Some common mild conditions due to heat are lethargy, light-headedness, cramps, heat rash, heat exhaustion and heat oedema, or the swelling of the limbs.

More severe forms of heat injury include heat syncope and heat stroke, which could lead to loss of consciousness.

Dr Lee said that he has also seen more people come to his clinic with ailments due to dehydration, including headaches, constipation and urinary tract infection. 

Doctors emphasised that one should stay out of the sun at times of extreme heat, and drink adequate water, especially if one is exercising or labouring outdoors.

However, they advised against drinking tea or coffee, or anything with caffeine, as these are diuretics that cause one to urinate more, leading to further dehydration.

“It will be good to wear loose, breathable clothing with other apparel such as hats to protect from direct sunlight. Make sure to drink plenty of water throughout the day,” said Dr Kanak Naidu, senior consultant at Khoo Teck Puat Hospital’s Department of Acute & Emergency Care.

“And take periodic breaks in a shaded area. Portable fans (even the handheld ones) are a great way to cool the body down as you perspire.”

Solar panel installation workers putting on their harness after taking a break from working under the sun. (Photo: CNA/Try Sutrisno Foo)

Certain groups of people should also take more care. Keep a look out for soldiers in training, emergency responders, delivery riders and anyone working outdoors, said Assoc Prof Jason Lee, deputy director of the Human Potential Translational Research Programme at the NUS Yong Loo Lin School of Medicine.

Elderly people with chronic conditions, such as cardiovascular diseases and diabetes, should also be wary because they have limited capacity to deal with thermal stress, he said.

For outdoor workers and those working in high heat environments indoors, the Ministry of Manpower (MOM) has guidelines for managing heat stress in the workplace.

Susceptibility to heat stress can vary from person to person, and workers who are unwell, on medication or have just recovered from an illness are at higher risk of developing heat stroke.

Other factors include one’s fitness level, whether one is acclimatised to the temperature, and alcohol consumption.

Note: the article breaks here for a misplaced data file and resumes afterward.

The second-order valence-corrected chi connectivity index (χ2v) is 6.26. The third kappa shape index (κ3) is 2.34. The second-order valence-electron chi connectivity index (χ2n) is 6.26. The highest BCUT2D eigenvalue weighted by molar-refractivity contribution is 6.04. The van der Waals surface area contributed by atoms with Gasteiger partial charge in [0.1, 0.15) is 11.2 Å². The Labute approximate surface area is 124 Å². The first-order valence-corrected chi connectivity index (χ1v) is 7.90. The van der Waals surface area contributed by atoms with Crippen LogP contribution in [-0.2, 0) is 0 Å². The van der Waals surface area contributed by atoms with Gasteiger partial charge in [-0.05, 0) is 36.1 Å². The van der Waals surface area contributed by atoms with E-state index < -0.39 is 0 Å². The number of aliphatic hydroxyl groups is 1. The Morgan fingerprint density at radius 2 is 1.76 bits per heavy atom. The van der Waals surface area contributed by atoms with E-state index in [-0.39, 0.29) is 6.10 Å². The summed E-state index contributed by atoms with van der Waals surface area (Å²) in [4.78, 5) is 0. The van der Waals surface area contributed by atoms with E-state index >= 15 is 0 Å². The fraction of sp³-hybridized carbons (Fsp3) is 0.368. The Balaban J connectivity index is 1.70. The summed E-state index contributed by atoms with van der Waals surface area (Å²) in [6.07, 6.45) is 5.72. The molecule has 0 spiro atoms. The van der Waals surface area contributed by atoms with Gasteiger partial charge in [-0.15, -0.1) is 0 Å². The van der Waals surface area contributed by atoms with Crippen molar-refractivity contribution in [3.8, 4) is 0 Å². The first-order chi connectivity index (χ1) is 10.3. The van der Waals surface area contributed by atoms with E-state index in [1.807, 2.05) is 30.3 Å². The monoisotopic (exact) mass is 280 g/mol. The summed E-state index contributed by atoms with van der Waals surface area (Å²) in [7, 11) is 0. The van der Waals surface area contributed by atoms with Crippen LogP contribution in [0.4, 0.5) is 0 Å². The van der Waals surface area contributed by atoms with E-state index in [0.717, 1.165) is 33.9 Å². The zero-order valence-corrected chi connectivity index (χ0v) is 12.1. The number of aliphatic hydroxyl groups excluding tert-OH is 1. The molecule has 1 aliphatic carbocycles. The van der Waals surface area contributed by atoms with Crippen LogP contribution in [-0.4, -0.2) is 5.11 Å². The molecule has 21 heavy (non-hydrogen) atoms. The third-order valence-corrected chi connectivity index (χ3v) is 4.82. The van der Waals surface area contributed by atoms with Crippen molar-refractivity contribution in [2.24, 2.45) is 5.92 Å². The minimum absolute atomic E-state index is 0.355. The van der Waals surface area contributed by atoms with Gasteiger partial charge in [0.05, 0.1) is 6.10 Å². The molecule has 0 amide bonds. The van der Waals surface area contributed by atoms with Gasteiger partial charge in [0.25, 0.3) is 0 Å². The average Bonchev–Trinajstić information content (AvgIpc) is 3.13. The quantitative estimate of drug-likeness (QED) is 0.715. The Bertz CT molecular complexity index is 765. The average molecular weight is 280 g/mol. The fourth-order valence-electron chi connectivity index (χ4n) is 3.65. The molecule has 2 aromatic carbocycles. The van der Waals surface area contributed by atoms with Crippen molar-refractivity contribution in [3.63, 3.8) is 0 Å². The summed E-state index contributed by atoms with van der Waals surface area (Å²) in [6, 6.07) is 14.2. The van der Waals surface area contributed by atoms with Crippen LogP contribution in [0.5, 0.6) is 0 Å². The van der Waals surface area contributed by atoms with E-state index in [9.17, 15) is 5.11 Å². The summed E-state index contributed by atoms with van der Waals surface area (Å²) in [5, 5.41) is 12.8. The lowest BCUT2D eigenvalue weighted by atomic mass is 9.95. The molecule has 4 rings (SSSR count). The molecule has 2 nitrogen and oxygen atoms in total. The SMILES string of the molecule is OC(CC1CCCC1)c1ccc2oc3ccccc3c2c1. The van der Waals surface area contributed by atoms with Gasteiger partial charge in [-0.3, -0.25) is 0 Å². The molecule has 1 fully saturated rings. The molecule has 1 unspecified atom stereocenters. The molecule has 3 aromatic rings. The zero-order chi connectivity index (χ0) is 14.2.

Paddington’s Dr Lee said that one should have at least seven hours of uninterrupted sleep and stop or limit alcohol intake a day before vigorous activity in the sun. 

At this time, with many people contracting COVID-19, Dr Lee also warned against intensive exercise, in or out of the sun, right after.

“For people who are recovering from viral infections like a cold, COVID or any other viral conditions … my advice is: Please don't be a hero. Make sure you're fully, 100 per cent well first and then resume light exercise,” he said.

MOM’s guidelines also advise employers to let new workers be acclimatised to the hot weather before increasing their workload. They may need at least one or two weeks to adjust to the local conditions, especially if the workers are from colder climates.

These pieces of advice are what the workers installing solar panels practise daily, and that many people in Singapore may need to take to heart.

Mr Yap Lee Choy, 48, a project manager at Utica Solar, said that he has adapted to working under the sun in the decade he has been in the job, but in recent years, the heat has become harsher.

"This job is not easy, we work with heights and we have to be in the sun. When we are on the roof, the heat is even stronger," he said.

"Recently, with even hotter days, our supervisors will ask the workers to rest every hour or so."

Solar panel installation workers taking a break and hydrating themselves with isotonic drinks. (Photo: CNA/Try Sutrisno Foo)

The company makes sure that the workers hydrate and rest, said CEO Mr Chng: “We feed them with isotonic drinks and also energy bars, otherwise it’s very difficult to recover. 

“Anytime when they are tired or they don't feel well, anybody for any reason can stop and they come down and rest."

At the same time, one expert advised that to slow the rise of environmental temperature, society should try to harness sustainable methods of cooling.

“Even if you need to turn on the aircon, do not overcool the room, use fans. Keep your home ventilated,” said Assoc Prof Lee.

“People can hide in an air-conditioning environment for a while but it is also good to allow the body to physiologically acclimatise to the rising temperatures so that the body can work to combat and dispel heat more effectively.”

Source: CNA/hm